Dear Dr. Gridlock:

I commute from Waldorf to Warrenton. It amazes me when the Virginia Department of Transportation schedules road work on a major commuter route during the day on Fridays. I've been making my commute for two years during different times of the day, and I find Friday to be the busiest weekday for travel.

On May 13, VDOT closed the left lane of Interstate 95 south in the Lorton area. Traffic was backed up on the Capital Beltway all the way to Telegraph Road to the east and past Braddock Road to the west.

Maybe I'm missing the big picture here, but it seems that someone at VDOT should understand the extent of disruption to traffic that a lane shutdown can cause at that time and on that day.

Do you know if VDOT considers the day of the week when scheduling road work?

Edward Donaldson


Maryland and Virginia will suspend construction on holiday weekends, such as Memorial Day, but I'm not aware of suspension of work on Fridays. I take your point, though, as Friday is the most congested weekday on our roads.

But each Friday that work would be suspended would mean a longer period to complete a project, meaning a longer time for interruptions. Tough call. What do you think?

Stop for School Buses

Dear Dr. Gridlock:

A recent letter in your column pointed out local drivers' disregard for stopped school buses. You mentioned that, in your 33 years of driving in the area, you had never seen a car blow by a stopped bus. I, unfortunately, have seen far too many.

I walk my grandson to a school bus stop in our neighborhood each morning and meet him each afternoon. During the past school session, I gave the Montgomery County Police Department the license numbers and vehicle and driver descriptions of five cars that failed to stop for a school bus with flashing red lights. There have been at least five others whose license numbers I didn't get.

When I have requested that the police put a patrol car at this bus stop, I have been told that they don't have the resources. However, they do seem to have the resources to have one and sometimes two patrol cars parked half a block away, writing tickets for drivers making illegal turns.

It seems that police priorities need to be changed.

Doug Milton


Other than an outlaw speeding down a street with guns blazing, it's hard to imagine a higher police priority than protecting our children from reckless drivers at school bus stops.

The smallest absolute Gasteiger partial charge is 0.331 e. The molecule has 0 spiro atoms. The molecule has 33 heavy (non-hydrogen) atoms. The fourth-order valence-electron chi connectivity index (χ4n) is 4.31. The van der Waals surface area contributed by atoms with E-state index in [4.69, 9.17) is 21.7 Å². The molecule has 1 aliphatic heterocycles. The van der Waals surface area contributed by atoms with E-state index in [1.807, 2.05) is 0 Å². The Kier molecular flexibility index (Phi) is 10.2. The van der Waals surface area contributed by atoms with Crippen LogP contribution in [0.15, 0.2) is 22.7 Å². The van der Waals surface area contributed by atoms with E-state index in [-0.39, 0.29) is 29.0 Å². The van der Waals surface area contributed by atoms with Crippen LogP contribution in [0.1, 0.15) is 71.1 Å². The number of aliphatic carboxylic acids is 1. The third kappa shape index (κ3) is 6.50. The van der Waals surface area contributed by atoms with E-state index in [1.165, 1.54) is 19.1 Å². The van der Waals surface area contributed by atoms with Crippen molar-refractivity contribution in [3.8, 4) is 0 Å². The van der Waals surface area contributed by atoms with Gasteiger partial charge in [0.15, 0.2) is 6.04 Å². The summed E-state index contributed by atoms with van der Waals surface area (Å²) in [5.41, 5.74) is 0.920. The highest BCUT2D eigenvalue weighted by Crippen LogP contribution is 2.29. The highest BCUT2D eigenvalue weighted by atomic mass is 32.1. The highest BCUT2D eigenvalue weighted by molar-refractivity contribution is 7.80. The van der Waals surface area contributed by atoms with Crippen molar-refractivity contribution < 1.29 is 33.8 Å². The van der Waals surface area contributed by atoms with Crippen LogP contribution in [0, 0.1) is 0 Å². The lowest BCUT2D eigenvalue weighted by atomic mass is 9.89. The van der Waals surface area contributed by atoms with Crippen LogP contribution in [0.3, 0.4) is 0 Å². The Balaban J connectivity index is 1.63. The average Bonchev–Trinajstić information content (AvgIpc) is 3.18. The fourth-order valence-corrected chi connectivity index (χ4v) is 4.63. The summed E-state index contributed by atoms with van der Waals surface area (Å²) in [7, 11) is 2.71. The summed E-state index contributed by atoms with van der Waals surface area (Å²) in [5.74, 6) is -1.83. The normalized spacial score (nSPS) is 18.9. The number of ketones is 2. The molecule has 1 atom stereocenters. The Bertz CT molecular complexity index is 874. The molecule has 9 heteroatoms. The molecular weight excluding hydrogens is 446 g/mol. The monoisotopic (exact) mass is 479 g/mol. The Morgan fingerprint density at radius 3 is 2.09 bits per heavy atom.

How Germans Train

Dear Dr. Gridlock:

Can you stand another letter about driver training for teenagers?

My nephew in Germany mentioned in an e-mail that his oldest son will be turning 18 and becoming eligible for a driver's license. That will cost him 1,500 euros, or more than $1,800.

Driver education students take 14 units of theory, each one lasting 11/2 hours. Theory includes traffic laws, the basics of how your car works, how to identify simple problems and how to change tires.

Then there are 12 mandatory driving lessons, each one 45 minutes long. The lessons include practice on suburban and country roads, on autobahn expressways and at night. The instructor determines if additional practice is needed in city traffic.

Each lesson costs around 45 euros, depending on the location.

That costly process, in time as well as money, can be a deterrent to getting a license unless really necessary.

Sigrid Washington


Thanks for the breakdown on the German system -- expensive and intensive -- as opposed to our system -- cheap and cursory. We need to find a better way than flipping the keys to the SUV to poorly trained teenagers on their 16th birthdays.

Fighting a Fine

Dear Dr. Gridlock:

Do you have any idea if it is possible to fight the doubling of a fine for a photo-enforcement speeding ticket after a first notice was supposedly ignored? In fact, I never received it.

I suspect the first notice was never even mailed.

If you hear of many complaints like this, I would wonder if it might be a common practice by the District government as a way to double its traffic ticket income.

Lee Breakiron

Fort Washington

I hear about this from time to time but not enough to see it as a systemic problem.

What you have to do, unfortunately, is go through the ticket adjudication process. The hearing examiner will decide whether your story rings true enough to warrant dismissal, according to Mary Myers, spokeswoman for the D.C. Department of Public Works.

Eating on Metro

Dear Dr. Gridlock:

What should passengers do when they see someone eating or drinking in the Metro system? It happens frequently.

I am loath to approach the individual, as it might prompt a verbal or physical confrontation. I asked a station attendant once. He shrugged his shoulders, saying there was not much he could do.

Maybe some of your readers have suggestions. As I mentioned, I prefer not to approach someone when the outcome could be a fight.

Dennis McCann

American Embassy, Athens

Your instinct not to challenge the person is a good one. One option is to duck out of your car during a station stop, enter another car and use call the operator on the intercom. Do you folks have other suggestions?

Transportation researcher Diane Mattingly contributed to this column.

You can write to Dr. Gridlock at 1150 15th St. NW, Washington, D.C. 20071. He prefers e-mails, at, or faxes, at 703-352-3908. Include your full name, town, county and day and evening telephone numbers. Dr. Gridlock cannot take phone calls.